On 2008 October 12, Dominique Strauss-Kahn, the head of the IMF, told the world that the global financial system was on "the brink of systemic meltdown”. As the crisis evolved from panic to denial ("the recession is over!") to the sinking feeling that nothing had been solved, there has been one persistent thread: a striking lack of serious attempts to understand what is happening to us. From the dogmatic Keynesianism of the handful of surviving liberals to the incoherent outrage of the Tea Party, from the populist condemnation of greedy bankers to the rarefied technical phrasing of the major governments' mutual hypocrisies on the unsteady international currency system, efforts have been concentrated on fixing blame rather than grasping the crisis as a generalized failure of our way of life.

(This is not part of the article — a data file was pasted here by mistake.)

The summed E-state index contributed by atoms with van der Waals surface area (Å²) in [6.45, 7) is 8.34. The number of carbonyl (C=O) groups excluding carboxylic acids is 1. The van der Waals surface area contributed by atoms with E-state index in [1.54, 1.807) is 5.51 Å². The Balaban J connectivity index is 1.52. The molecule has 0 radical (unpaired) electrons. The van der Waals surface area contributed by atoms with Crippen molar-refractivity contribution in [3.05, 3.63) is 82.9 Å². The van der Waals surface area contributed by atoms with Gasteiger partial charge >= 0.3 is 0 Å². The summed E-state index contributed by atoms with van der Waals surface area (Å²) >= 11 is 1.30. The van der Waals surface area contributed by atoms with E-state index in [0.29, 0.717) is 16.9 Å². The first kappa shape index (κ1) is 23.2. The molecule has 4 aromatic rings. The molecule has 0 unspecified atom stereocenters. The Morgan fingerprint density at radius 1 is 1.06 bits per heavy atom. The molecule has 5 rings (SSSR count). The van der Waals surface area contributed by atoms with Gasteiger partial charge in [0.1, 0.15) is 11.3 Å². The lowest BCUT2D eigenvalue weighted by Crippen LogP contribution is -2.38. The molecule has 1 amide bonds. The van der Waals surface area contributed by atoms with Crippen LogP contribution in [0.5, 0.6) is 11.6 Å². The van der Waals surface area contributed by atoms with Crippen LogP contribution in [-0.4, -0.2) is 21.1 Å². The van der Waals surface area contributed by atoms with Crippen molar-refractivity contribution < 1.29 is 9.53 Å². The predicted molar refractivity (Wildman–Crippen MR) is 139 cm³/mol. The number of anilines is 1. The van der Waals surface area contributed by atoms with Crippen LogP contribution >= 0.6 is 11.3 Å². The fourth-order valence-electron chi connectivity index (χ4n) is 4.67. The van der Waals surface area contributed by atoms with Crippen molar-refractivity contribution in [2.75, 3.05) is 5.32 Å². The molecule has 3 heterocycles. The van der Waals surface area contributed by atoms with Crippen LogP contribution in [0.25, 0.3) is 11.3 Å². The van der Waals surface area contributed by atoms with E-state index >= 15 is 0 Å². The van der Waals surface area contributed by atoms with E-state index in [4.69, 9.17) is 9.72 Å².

The crisis is a Mexican standoff within the fragmented constellation of our economic relations, cultural practices, and worldviews. This blog was conceived as a collective conversation that will attempt to move us toward an adequate understanding of how the paralysis emerged, what forces are at work in its continued evolution, and how to recognize the good, the bad, and the ugly. Beyond that, we hope to contribute to the development of an emancipatory politics that will be adequate to the world that emerges from the crisis, in the hope that we can end a way of life premised on wandering in the desert searching for gold, in which we're actually digging our own graves.